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Understanding risk-adjusted returns

In the industry, we are accustomed to reading primarily how investments have fared in terms of total returns. Because let’s face it, in essence, that it was matters most to investors right? It’s the percentage points that really matter most to an investor and if Asset A performed better than Asset B over an equal time horizon, then Asset A is considered to be a better asset. It goes without saying right?

Well, not quite. Investment Managers, Portfolio Managers, Risk Managers and Financial Advisors pay a great deal of importance to risk-adjusted returns in their day to day decision making and factor this concept in their decision making process.

This concept is not easily understood by retail investors, but is one which should be given its due importance in order to get a glimpse of the risk being allocated to an individual investment as well as to monitor how the investment, instrument, asset is behaving over time given the historical pattern of returns.

The concept of risk-adjusted returns, which by definition measures the amount of risk involved in an investment’s return, is of paramount importance as it enables investors to carry out a comparative analysis on a like for like basis, between the performances of a risk investment with that of a less risky investment and hence with varying levels of return.

Risk adjusted return can apply to equities, bonds, portfolio as well as to investment funds. In essence, it is a unit of measurement which places different assets on equal footing to help determine the efficacy of returns per unit of risk undertaken.

There are 5 key methods of assessing the relative performance of different types of assets by portfolio managers, namely Alpha, Sharpe Ratio, r-squared, beta and standard deviation.

All methods are valid and have unique distinct features, each having their pros and cons, depending on the need for the calculation of the metrics as well as on the type of asset class the computation is being performed.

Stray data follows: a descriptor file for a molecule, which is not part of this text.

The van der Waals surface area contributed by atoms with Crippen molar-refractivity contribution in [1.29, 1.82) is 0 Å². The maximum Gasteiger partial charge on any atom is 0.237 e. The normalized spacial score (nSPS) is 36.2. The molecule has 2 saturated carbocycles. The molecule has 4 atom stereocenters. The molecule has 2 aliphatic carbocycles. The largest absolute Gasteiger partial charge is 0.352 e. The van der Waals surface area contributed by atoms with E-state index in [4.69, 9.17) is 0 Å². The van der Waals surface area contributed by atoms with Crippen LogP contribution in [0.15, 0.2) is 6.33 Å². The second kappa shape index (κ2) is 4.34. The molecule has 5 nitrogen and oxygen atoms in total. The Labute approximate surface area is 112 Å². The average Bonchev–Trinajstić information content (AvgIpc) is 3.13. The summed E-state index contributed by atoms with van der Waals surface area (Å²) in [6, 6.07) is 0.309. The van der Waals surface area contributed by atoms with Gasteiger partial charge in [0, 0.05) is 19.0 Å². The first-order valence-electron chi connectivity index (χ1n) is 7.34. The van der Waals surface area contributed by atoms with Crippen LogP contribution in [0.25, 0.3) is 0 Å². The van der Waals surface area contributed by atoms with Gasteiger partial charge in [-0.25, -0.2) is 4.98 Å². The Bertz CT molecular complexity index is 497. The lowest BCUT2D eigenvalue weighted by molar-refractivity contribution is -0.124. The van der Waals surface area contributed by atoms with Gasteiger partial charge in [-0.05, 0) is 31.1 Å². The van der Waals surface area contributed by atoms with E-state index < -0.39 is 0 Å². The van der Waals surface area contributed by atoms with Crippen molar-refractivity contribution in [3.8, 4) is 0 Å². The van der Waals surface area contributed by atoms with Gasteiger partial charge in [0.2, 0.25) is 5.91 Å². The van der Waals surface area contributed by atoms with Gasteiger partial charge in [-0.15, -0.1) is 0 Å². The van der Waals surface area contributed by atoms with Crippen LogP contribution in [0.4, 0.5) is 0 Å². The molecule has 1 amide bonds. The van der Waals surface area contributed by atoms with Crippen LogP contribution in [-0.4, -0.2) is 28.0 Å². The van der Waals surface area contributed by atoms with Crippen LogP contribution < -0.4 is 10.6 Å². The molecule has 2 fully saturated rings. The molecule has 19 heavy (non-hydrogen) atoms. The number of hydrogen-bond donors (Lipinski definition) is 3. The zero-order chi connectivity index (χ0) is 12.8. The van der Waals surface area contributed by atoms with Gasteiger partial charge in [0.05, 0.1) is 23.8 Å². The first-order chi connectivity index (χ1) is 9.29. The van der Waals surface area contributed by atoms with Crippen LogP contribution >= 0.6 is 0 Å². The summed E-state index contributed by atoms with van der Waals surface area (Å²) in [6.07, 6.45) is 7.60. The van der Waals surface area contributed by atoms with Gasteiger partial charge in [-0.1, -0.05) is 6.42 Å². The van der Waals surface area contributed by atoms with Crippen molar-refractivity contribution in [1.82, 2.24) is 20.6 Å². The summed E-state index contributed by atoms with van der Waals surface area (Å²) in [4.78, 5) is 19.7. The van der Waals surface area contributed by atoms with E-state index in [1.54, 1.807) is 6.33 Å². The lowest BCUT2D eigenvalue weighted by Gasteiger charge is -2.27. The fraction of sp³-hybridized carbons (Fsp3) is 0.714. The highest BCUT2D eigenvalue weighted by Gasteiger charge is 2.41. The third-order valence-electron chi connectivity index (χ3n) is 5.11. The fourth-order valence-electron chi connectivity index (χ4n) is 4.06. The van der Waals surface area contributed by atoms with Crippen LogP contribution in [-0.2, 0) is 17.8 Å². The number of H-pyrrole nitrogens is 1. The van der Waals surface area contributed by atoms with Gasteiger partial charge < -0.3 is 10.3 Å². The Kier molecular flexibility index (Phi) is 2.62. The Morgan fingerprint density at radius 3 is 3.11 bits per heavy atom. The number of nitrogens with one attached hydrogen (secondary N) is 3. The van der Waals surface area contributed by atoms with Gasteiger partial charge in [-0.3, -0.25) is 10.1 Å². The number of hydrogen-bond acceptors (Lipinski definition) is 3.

The inputs for each method varies from market rate of return, to asset class performance and risk free rate of return, which gives investors and portfolio managers the freedom and flexibility to use the calculation of choice. However, it is important to note that for comparative purposes, the same methodology must be applied when measuring and comparing risk adjusted return on two assets.

The Sharpe ratio is the most commonly used form of calculating and measuring risk adjusted returns. Through the calculation, an investor can compute the target expected rate of return by the potential impact of volatility of returns as well as the total amount earner per 1 given unit of risk.

As the Sharpe Ratio of an asset increases, the investor is better off holding that asset since it means that the historical adjusted return is superior since it indicates a higher unit of return for a given unit of risk.

The Sharpe ratio formula for a portfolio is calculated as follows:

(Portfolio return – Risk free return) / Standard deviation of portfolio return

The tolerance of risk varies between one investor and another, as each investor has his/her own distinct risk profile and has his/her own appreciation of risk. It also depends on an investor’s financial profile such as overall wealth position, cash flow, and behavioural traits during times of market volatility, etc. Investors can improve risk adjusted returns by adjusting their asset allocation accordingly depending on market volatility and market outlook.

Differing strategies and financial models exist on how to optimise risk adjusted returns and how to best take advantage of market opportunities in order to maximise total returns for every increase in unit of risk undertaken. It is important however to note that each calculation methodology has its limitations but nevertheless, the concept of risk adjusted returns is one of the most critical building blocks in understanding financial markets in greater detail.

 

This article was issued by Mark Vella, Investment Manager at Calamatta Cuschieri. For more information visit, www.cc.com.mt .The information, views and opinions provided in this article are being provided solely for educational and informational purposes and should not be construed as investment advice, advice concerning particular investments or investment decisions, or tax or legal advice. 

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